Brit Chick owns friends with green tea

Style and grace are the main elements of an authentic tea ceremony.  Hot water and ground tea powder should be considered too.

 

A festive season get-together in Edinburgh, Scotland, has seen a 28 year old Tokyo resident come out on top in the unofficial exotic tea contest played out by her circle of friends.  Takanawa resident Fiona Nicol-Crook arrived back in Tokyo recently with many stories, but none as oft-repeated as her tea victory.

“My friend Sarah turned up with genuine Tibetan tea which she had procured in northern India, and Liz looked so smug when she made coffee using beans harvested in a rebel-controlled village in Columbia. Everyone was pretty excited to taste the flavors of areas which are still beyond the reach of evil western corporations.”

 

Nicol-Crook learnt the ways of the tea ceremony in the company of other curious westerners. The mood was soured, however, when a creepy German offered to give the women leg massages.

 

With the tea and coffee getting the afternoon off to a good start, Nicol-Crook was beginning to doubt that her macha would get her the attention that she desired (her friends’ didn’t even attempt to repeat the related Japanese words), and it wasn’t until she whipped out her mixing accessories that she began to feel confident of success.  In an instant Nicol-Crook’s friends, who spend a lot of their free time stuffing about with crystals and astrology, went all gooey over her little oriental tools.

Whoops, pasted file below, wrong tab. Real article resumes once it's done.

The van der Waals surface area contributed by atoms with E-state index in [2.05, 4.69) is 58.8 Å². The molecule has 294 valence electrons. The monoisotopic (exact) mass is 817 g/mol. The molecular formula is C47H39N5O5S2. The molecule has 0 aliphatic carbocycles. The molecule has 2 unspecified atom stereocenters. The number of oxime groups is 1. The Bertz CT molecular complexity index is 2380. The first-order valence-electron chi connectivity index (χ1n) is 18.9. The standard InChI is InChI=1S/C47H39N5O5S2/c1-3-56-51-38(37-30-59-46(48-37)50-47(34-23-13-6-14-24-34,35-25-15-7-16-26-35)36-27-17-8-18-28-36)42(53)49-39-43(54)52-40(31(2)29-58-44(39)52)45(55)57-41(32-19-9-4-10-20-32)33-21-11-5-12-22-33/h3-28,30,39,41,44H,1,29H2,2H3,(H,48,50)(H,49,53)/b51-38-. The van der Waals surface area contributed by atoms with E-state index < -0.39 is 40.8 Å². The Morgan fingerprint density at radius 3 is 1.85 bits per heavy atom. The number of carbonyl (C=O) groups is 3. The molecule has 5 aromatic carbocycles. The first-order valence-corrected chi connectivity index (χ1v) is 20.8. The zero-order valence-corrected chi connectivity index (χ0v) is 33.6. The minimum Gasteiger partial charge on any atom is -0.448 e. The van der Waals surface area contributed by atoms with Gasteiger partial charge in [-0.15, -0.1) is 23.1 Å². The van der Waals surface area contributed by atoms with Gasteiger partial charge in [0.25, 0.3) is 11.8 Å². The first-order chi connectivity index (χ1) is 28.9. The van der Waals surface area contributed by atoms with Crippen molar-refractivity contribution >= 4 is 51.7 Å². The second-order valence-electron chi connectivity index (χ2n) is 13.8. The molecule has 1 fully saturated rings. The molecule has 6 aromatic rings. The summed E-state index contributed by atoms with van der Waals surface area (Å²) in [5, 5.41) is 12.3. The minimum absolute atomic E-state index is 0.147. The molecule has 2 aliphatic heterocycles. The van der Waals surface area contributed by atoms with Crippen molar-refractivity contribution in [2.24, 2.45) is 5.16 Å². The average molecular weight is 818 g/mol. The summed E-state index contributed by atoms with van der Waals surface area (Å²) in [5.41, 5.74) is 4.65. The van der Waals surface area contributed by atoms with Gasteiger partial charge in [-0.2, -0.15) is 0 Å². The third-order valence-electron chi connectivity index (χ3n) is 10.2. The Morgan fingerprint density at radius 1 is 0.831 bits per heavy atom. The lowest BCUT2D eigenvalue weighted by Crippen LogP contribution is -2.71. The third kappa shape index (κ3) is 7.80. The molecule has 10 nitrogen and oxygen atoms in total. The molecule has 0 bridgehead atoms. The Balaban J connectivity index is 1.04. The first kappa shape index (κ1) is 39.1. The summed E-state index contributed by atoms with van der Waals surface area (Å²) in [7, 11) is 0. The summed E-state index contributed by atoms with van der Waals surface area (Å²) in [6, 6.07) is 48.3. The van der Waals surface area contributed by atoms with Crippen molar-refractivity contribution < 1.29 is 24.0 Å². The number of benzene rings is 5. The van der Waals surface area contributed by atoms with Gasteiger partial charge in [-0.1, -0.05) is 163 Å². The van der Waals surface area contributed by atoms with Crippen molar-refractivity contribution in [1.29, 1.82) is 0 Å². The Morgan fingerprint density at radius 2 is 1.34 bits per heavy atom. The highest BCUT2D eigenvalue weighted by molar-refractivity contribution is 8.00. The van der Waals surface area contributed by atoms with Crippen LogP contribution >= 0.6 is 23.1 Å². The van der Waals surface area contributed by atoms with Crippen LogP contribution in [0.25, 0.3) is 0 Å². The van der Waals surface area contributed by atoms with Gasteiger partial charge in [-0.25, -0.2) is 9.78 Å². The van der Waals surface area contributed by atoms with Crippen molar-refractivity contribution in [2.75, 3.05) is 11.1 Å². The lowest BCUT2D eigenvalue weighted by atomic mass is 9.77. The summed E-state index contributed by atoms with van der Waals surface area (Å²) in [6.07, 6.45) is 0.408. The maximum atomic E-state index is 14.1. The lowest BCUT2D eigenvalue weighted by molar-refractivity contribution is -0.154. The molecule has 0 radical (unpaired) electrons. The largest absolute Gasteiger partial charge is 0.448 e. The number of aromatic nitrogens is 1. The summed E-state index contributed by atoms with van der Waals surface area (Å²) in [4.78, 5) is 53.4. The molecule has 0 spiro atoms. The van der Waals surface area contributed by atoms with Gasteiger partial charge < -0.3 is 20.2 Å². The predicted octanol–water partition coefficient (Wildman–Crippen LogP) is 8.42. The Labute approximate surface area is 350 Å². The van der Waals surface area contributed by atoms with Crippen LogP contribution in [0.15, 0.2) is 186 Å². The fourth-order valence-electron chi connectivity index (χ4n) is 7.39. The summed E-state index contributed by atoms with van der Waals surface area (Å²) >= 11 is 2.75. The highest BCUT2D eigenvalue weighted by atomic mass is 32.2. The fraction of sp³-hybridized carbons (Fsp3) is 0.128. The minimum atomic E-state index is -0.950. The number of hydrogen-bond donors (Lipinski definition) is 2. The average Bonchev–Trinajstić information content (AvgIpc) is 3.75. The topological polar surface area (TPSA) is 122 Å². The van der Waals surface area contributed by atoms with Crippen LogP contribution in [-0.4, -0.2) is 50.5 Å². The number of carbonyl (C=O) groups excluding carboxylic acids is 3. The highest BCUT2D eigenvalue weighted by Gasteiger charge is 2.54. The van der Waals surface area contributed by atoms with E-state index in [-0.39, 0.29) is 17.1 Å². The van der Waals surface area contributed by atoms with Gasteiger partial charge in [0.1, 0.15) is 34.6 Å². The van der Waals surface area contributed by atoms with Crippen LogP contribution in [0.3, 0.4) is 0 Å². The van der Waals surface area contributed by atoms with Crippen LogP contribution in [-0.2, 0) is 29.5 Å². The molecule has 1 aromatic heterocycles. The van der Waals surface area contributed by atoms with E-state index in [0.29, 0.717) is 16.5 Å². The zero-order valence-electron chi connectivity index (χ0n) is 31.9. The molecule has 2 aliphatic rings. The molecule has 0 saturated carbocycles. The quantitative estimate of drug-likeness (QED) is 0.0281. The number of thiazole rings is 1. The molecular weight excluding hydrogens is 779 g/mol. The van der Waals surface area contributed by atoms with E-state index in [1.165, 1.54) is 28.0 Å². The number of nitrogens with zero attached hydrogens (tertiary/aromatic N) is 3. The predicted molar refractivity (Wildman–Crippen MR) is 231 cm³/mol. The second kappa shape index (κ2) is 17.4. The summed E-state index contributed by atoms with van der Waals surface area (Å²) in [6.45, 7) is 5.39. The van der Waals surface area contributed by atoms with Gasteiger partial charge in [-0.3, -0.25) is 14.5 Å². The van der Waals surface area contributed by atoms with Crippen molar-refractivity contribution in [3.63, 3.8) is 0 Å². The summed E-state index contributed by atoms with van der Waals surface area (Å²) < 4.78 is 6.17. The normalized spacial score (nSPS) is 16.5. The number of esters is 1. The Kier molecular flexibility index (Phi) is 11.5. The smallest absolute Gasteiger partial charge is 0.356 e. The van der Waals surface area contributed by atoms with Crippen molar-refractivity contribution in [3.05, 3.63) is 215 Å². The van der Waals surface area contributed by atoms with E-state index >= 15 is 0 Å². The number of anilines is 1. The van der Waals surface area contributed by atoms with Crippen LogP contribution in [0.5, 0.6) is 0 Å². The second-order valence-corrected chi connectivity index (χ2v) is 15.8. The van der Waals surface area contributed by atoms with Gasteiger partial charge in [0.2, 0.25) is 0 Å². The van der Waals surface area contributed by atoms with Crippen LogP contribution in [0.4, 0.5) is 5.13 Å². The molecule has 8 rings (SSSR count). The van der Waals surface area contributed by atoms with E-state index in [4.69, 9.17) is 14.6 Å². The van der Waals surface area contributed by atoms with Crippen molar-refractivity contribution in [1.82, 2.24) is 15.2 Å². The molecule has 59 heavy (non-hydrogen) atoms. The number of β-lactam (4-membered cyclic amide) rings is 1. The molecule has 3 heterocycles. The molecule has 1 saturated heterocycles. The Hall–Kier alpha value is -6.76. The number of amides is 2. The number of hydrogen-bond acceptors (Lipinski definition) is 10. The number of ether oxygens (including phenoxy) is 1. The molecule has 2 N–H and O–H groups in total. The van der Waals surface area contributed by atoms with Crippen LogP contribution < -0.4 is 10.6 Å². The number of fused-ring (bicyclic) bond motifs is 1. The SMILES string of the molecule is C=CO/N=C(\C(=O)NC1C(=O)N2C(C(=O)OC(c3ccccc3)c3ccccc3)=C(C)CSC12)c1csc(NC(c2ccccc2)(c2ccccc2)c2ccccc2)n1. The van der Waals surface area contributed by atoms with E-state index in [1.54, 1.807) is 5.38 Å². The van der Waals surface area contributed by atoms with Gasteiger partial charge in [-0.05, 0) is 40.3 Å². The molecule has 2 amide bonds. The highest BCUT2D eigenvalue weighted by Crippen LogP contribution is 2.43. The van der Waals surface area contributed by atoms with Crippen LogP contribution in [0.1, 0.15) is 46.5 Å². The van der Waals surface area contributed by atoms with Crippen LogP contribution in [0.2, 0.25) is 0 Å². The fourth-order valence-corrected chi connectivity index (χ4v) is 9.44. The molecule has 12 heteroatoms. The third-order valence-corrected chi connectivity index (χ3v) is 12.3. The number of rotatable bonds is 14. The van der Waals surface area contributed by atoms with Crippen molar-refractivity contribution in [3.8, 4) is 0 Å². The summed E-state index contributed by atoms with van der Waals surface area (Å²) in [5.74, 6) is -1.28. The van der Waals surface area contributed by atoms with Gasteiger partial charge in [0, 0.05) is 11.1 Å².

“I took up the traditional tea ceremony posture on the floor, and encouraged others to follow suit, before mixing up some tea in an aesthetically appealing way. I had six people around me, although they were literally in the palm of my hand!  They quickly learnt the way of unique Japanese tea where you get the feeling of Edo, as well as having your legs ache like buggery within five minutes, creating a more spiritual and zen-like experience.

 

The clincher! Nicol-Crook’s buddies all wanted to try out the traditional wooden whisk.

 

“Everyone expressed their envy of Japanese women being able to comfortably sit like that, so I felt the need to gently remind them they all had much bigger breasts (than Japanese women).  My kind words put them back in good spirits.  And although the leg pain went a long way to my success, deep down I think that it was the mixing that did the trick,” reflected Nicol-Crook. “Everyone wanted to have a go with that cute little whisk. In the case of the Tibetan tea and the Columbian coffee, it was just a matter of sitting around waiting for the water to boil.”

Nicol-Crook promised that when she arrived back in Japan she would send supplies of green tea, which will then sit around in Scottish pantries for a few months before being turfed.

Comments are closed.